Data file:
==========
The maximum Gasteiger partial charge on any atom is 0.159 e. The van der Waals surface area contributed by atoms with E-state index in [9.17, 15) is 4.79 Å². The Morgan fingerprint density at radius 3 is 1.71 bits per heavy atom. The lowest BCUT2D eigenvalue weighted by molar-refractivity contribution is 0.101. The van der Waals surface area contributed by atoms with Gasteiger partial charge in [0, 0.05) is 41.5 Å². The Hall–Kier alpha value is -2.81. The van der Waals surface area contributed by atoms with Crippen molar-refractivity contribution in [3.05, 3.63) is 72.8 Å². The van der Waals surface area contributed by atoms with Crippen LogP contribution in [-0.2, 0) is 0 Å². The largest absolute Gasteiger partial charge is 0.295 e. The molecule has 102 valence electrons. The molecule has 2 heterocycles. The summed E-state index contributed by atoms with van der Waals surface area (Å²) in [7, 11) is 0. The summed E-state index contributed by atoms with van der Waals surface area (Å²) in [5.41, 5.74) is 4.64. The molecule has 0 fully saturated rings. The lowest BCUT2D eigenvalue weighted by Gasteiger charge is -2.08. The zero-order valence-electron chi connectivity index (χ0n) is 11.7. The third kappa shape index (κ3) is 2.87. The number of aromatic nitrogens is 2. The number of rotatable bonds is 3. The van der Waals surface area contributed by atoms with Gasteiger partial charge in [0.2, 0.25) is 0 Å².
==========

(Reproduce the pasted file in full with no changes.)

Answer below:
The maximum Gasteiger partial charge on any atom is 0.159 e. The van der Waals surface area contributed by atoms with E-state index in [9.17, 15) is 4.79 Å². The Morgan fingerprint density at radius 3 is 1.71 bits per heavy atom. The lowest BCUT2D eigenvalue weighted by molar-refractivity contribution is 0.101. The van der Waals surface area contributed by atoms with Gasteiger partial charge in [0, 0.05) is 41.5 Å². The Hall–Kier alpha value is -2.81. The van der Waals surface area contributed by atoms with Crippen molar-refractivity contribution in [3.05, 3.63) is 72.8 Å². The van der Waals surface area contributed by atoms with Crippen LogP contribution in [-0.2, 0) is 0 Å². The largest absolute Gasteiger partial charge is 0.295 e. The molecule has 102 valence electrons. The molecule has 2 heterocycles. The summed E-state index contributed by atoms with van der Waals surface area (Å²) in [7, 11) is 0. The summed E-state index contributed by atoms with van der Waals surface area (Å²) in [5.41, 5.74) is 4.64. The molecule has 0 fully saturated rings. The lowest BCUT2D eigenvalue weighted by Gasteiger charge is -2.08. The zero-order valence-electron chi connectivity index (χ0n) is 11.7. The third kappa shape index (κ3) is 2.87. The number of aromatic nitrogens is 2. The number of rotatable bonds is 3. The van der Waals surface area contributed by atoms with Gasteiger partial charge in [0.2, 0.25) is 0 Å².